The next analysis to do is to project my ideal income from each show, starting in December and going backwards, and determine what my inventory levels need to be in order to sustain that level of sales. Then, I can start from now and move forward with my production requirements to be sure that I don't run out of inventory, especially during the three back-to-back shows out of state. If there's a danger of running out of stock, then I'll have to see when that might happen and cancel a show at that time to stay home and weave. The last thing I want to do is to commit to a show and pay for it only to cancel at the last minute, lose my registration fees, and damage my reputation. I really want to catch this potential before I apply.

Another task left to do is to use the management system to its full capacity and notate why a show was not entered. This way, when someone asks why I didn't do a show, I can go to that show in my system and review its history, seeing that it was skipped because of a conflict. (I also keep detailed notes on my research and can see at a glance if there was some other reason I dropped that show from the running.)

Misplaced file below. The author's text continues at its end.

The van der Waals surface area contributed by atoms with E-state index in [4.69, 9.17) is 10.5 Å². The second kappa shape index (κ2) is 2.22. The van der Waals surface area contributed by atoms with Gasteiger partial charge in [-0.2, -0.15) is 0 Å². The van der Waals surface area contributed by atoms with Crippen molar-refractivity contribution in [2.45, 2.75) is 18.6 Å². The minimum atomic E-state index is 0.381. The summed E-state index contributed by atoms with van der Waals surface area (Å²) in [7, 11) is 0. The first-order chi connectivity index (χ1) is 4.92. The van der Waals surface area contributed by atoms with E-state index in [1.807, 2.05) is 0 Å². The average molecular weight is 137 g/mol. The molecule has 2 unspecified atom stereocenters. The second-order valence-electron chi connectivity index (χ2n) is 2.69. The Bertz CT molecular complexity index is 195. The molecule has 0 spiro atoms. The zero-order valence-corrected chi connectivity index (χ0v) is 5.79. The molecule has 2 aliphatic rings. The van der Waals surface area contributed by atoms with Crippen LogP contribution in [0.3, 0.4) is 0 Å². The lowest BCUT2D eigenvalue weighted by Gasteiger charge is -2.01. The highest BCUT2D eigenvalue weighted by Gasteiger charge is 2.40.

I use this management system because I have a TERRIBLE memory. And today it saved me. Nobody would know how bad my memory is to look at my beautifully laid out show plan. Yay, technology!

Monday, December 5, 2011

More Booth Enhancements Needed

Boy, oh, boy, this was one dud of a show! Other vendors say they've never seen it so slow. Part of it seems to be location. I was in the furthest building from the entrance. It's a nice building, but people seem to be "spent" by the time they reach us. I've visited the other buildings and see far more engaged customers there. Live and learn, eh?

The time I didn't spend with customers was still put to use, though. I planned out the next set of booth enhancements. One of them is free, and the other will be cheap.

Here's the problem I'm trying to solve: people can't see my scarves. The way they're displayed, the edge is pointing toward customers.